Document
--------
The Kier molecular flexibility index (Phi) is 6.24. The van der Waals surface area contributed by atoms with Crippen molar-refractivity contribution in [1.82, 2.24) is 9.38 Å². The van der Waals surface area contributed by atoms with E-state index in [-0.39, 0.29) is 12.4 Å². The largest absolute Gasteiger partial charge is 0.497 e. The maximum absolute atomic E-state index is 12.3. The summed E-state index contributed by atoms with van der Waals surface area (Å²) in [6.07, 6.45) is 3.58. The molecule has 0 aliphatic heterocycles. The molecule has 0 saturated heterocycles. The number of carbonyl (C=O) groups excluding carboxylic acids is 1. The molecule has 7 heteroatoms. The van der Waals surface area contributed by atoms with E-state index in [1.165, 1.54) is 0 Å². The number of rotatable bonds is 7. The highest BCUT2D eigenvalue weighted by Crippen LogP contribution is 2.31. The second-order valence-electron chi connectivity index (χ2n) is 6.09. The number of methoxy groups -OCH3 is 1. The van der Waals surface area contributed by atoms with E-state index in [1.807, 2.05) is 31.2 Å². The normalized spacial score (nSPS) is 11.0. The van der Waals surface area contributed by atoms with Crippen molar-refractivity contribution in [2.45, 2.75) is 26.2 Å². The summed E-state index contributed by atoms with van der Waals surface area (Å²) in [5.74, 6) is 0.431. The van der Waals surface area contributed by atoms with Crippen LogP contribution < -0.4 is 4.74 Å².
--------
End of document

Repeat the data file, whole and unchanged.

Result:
The Kier molecular flexibility index (Phi) is 6.24. The van der Waals surface area contributed by atoms with Crippen molar-refractivity contribution in [1.82, 2.24) is 9.38 Å². The van der Waals surface area contributed by atoms with E-state index in [-0.39, 0.29) is 12.4 Å². The largest absolute Gasteiger partial charge is 0.497 e. The maximum absolute atomic E-state index is 12.3. The summed E-state index contributed by atoms with van der Waals surface area (Å²) in [6.07, 6.45) is 3.58. The molecule has 0 aliphatic heterocycles. The molecule has 0 saturated heterocycles. The number of carbonyl (C=O) groups excluding carboxylic acids is 1. The molecule has 7 heteroatoms. The van der Waals surface area contributed by atoms with E-state index in [1.165, 1.54) is 0 Å². The number of rotatable bonds is 7. The highest BCUT2D eigenvalue weighted by Crippen LogP contribution is 2.31. The second-order valence-electron chi connectivity index (χ2n) is 6.09. The number of methoxy groups -OCH3 is 1. The van der Waals surface area contributed by atoms with E-state index in [1.807, 2.05) is 31.2 Å². The normalized spacial score (nSPS) is 11.0. The van der Waals surface area contributed by atoms with Crippen molar-refractivity contribution in [2.45, 2.75) is 26.2 Å². The summed E-state index contributed by atoms with van der Waals surface area (Å²) in [5.74, 6) is 0.431. The van der Waals surface area contributed by atoms with Crippen LogP contribution < -0.4 is 4.74 Å².